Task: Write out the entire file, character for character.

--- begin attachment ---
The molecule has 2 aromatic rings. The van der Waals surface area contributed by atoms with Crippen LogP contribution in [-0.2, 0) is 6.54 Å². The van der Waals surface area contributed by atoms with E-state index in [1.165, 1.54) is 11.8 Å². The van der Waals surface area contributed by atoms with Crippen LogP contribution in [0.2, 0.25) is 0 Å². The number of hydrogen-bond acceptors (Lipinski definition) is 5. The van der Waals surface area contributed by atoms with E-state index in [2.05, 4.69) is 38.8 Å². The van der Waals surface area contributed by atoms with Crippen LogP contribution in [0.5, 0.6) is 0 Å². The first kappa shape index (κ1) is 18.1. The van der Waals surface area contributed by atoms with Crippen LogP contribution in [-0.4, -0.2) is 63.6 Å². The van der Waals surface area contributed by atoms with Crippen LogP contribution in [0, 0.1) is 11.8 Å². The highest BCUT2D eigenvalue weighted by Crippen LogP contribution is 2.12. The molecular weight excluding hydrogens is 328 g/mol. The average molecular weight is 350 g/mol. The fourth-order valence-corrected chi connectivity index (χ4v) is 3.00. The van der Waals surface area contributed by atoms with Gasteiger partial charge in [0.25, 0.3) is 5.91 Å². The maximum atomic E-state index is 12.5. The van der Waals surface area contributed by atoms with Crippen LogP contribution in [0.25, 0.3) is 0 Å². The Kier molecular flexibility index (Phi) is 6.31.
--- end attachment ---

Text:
The molecule has 2 aromatic rings. The van der Waals surface area contributed by atoms with Crippen LogP contribution in [-0.2, 0) is 6.54 Å². The van der Waals surface area contributed by atoms with E-state index in [1.165, 1.54) is 11.8 Å². The van der Waals surface area contributed by atoms with Crippen LogP contribution in [0.2, 0.25) is 0 Å². The number of hydrogen-bond acceptors (Lipinski definition) is 5. The van der Waals surface area contributed by atoms with E-state index in [2.05, 4.69) is 38.8 Å². The van der Waals surface area contributed by atoms with Crippen LogP contribution in [0.5, 0.6) is 0 Å². The first kappa shape index (κ1) is 18.1. The van der Waals surface area contributed by atoms with Crippen LogP contribution in [-0.4, -0.2) is 63.6 Å². The van der Waals surface area contributed by atoms with Crippen LogP contribution in [0, 0.1) is 11.8 Å². The highest BCUT2D eigenvalue weighted by Crippen LogP contribution is 2.12. The molecular weight excluding hydrogens is 328 g/mol. The average molecular weight is 350 g/mol. The fourth-order valence-corrected chi connectivity index (χ4v) is 3.00. The van der Waals surface area contributed by atoms with Gasteiger partial charge in [0.25, 0.3) is 5.91 Å². The maximum atomic E-state index is 12.5. The van der Waals surface area contributed by atoms with Crippen LogP contribution in [0.25, 0.3) is 0 Å². The Kier molecular flexibility index (Phi) is 6.31.